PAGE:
The five branches of ethics as applied to compliance principles

Compliance and ethics are related but separate disciplines. In a professional setting each one relies heavily upon the principles and practices of the other, while still maintaining its own distinct character.

Compliance concerns not necessarily the intuitive or collective ideas about right and wrong, nor the legal bright lines about what is permissible or prohibited, but rather the decision points between all of these. The function of compliance in a practical sense is to adjust or create conditions to choices in order to analyze or bridge the gap between good and bad, yes and no. In compliance, ethics provides the values-based approach, while the legal and regulatory guidance provides the rules-based approach. The work of the compliance professional is to attempt to reconcile the two and in that work create a second set of connections, this time between that which is legally acceptable or not, and that which is deemed ethically appropriate or not.

Very simply put, ethics, on the other hand, refers to the standards of behavior by individuals or organizations and the moral principles governing the conducting of an activity by the same. This is a values-based approach to “right” and “wrong,” or what is good for people and the society in which they live and work. The concept of right and wrong behavior is fundamental to ethics and acts as a systematic discipline in order to guide decisions on how to act.

Ethics draws its foundations from five branches, each one of which is useful to inform a practical and discipline perspective for a corporate compliance program.

  • Normative ethics contemplates the questions which arise in consider how one should act morally, in line with the norms and expectations of society or a community/organization in which the actions are taken. What are the different interests at stake and what are the potential consequences and outcomes of the possible actions to be taken? This view is very helpful in ethical decision-making and designing defense strategies to encourage identifying and choosing good decisions while discouraging and removing incentives or rationales for bad decisions.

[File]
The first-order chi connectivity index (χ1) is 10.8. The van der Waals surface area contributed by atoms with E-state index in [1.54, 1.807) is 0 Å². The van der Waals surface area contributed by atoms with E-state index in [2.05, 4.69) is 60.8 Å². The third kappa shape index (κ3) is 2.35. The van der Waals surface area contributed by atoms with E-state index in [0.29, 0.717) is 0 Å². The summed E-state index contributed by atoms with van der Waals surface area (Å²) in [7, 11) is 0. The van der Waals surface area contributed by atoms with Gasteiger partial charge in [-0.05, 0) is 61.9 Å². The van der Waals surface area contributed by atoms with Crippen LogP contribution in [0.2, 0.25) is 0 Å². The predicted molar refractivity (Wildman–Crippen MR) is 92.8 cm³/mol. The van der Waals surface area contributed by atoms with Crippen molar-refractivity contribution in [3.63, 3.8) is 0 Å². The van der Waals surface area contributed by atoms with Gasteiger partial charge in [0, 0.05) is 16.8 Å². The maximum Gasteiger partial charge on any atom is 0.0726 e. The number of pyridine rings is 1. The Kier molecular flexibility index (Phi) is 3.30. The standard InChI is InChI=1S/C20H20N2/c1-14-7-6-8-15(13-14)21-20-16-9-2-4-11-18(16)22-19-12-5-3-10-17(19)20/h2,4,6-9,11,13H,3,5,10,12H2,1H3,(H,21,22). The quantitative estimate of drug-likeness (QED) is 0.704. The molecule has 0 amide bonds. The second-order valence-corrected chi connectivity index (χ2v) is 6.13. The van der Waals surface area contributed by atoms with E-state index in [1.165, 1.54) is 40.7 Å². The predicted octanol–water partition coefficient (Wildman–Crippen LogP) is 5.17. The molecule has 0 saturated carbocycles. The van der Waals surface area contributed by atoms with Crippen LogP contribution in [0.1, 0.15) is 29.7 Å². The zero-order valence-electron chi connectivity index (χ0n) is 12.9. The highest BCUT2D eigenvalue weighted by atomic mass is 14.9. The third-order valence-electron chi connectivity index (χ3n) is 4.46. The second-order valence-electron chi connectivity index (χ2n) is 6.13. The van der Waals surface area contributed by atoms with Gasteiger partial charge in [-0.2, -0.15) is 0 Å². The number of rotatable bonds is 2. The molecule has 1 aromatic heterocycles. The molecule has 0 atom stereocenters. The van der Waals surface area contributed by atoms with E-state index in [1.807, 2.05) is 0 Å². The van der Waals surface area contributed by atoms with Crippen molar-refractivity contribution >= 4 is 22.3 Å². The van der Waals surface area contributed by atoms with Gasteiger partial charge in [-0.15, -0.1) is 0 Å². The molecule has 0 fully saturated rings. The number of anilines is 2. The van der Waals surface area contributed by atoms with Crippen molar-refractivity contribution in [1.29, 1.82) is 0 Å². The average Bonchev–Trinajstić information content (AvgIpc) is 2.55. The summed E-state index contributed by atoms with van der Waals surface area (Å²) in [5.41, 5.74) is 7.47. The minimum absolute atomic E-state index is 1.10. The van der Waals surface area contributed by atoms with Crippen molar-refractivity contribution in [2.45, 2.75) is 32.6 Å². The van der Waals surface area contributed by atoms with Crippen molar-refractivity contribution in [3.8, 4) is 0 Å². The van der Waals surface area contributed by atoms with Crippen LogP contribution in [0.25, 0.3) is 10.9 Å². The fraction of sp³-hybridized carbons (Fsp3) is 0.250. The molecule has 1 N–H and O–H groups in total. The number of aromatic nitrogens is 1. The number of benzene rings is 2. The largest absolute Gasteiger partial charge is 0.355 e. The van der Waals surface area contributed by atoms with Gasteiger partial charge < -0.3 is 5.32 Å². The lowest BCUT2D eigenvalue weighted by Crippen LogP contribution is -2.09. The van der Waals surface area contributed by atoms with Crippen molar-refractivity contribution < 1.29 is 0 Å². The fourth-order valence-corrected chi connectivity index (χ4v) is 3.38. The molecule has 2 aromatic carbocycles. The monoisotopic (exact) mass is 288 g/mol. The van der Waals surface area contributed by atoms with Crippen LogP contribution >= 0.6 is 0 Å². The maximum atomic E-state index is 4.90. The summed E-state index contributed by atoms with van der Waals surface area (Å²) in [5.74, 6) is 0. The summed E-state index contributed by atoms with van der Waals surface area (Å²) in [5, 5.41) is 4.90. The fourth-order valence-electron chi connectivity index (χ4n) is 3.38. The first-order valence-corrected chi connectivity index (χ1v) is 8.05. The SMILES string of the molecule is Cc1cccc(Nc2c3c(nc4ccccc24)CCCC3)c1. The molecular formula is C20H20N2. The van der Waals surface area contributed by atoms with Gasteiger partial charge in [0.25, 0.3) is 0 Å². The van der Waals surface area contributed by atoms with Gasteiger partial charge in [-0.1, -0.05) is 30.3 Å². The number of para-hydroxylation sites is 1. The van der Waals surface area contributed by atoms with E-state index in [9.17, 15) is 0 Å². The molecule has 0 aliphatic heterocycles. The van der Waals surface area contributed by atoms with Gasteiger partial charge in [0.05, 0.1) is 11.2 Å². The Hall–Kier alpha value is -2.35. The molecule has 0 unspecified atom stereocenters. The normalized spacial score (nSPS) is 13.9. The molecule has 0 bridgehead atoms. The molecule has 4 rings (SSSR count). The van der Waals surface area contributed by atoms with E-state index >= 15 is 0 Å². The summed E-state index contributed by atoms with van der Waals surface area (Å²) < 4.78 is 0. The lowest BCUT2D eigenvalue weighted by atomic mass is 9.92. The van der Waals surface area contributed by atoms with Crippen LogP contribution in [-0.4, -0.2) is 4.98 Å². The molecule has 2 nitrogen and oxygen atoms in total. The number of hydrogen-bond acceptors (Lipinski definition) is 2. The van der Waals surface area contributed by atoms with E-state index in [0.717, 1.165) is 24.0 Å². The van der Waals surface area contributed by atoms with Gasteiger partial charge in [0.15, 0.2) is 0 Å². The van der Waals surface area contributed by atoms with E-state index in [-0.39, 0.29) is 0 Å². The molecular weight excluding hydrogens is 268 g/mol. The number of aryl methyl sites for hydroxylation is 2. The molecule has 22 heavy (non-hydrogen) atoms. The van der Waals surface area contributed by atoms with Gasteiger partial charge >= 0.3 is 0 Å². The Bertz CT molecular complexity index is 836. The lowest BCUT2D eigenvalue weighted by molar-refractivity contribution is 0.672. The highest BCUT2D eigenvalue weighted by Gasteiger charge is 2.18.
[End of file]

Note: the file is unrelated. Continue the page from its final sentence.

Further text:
• Meta ethics focuses on what morality actually is and means – in general as well as in context. This involves the careful analysis of the level of understanding about moral considerations as well as an analysis of the situational status and scope of it. This approach is imperative for defining a values-based culture and corresponding corporate identity and business strategy. These values must be organic and intrinsic from the beginning in order for them to truly imbed as genuine. If they are imposed upon the business culture with no respect for what original standards were set for the organization at its inception, then a values-based approach to a culture of compliance will not permeate the company’s actions- customer service, product design, hiring and retaining employees – and a strong tone at the top cannot succeed.
  • Applied ethics goes in-depth into the practicality of really using ethical theory in order to analyze actual moral issues in both private and public life. The practical skills inherent for this discipline are incredibly useful for creating the dialogs that support compliance awareness. Taking a critical look at real-life moral issues that would be encountered in one’s personal time or on an everyday basis at work is a very useful way to get comfortable with approaching ethical dilemmas. Dilemma analysis and discussion is key for encouraging a robust culture of compliance at all organizational levels.
  • Moral ethics is the philosophical area of ethics that centers on defining, choosing, and suggesting behavior with classifications of “right” and “wrong” in mind. This practice is the most directly influential in determining standards and expectations for conduct. Elevating moral conduct by clearly defining it as a corporate cultural norm is imperative for encouraging employees to value it as such as well. Senior leadership should genuinely demonstrate this as well, acting as good conduct role models to embody the cultural values and categorizations for understanding the difference between right and wrong and making good choices within that dichotomy.
  • Finally, descriptive ethics is the study of attitudes of individuals or groups of people aimed at characterizing and understanding their beliefs. The objectives of this branch of ethics are very important for compliance risk management because they help to expose heuristics and routines in play that may encourage or hinder ethical decision-making and the cultivation of strong compliance themes within the corporate values. This is crucial for providing positive support for organizational and employee integrity.

Given the above, there are great affinities between the principles of ethics and those of compliance. The two disciplines share prolifically in their application in life in general and specifically in the workplace. It is very useful for compliance professionals to have some foundation in the discipline of ethics and an understanding of the practical application of its system of principles.

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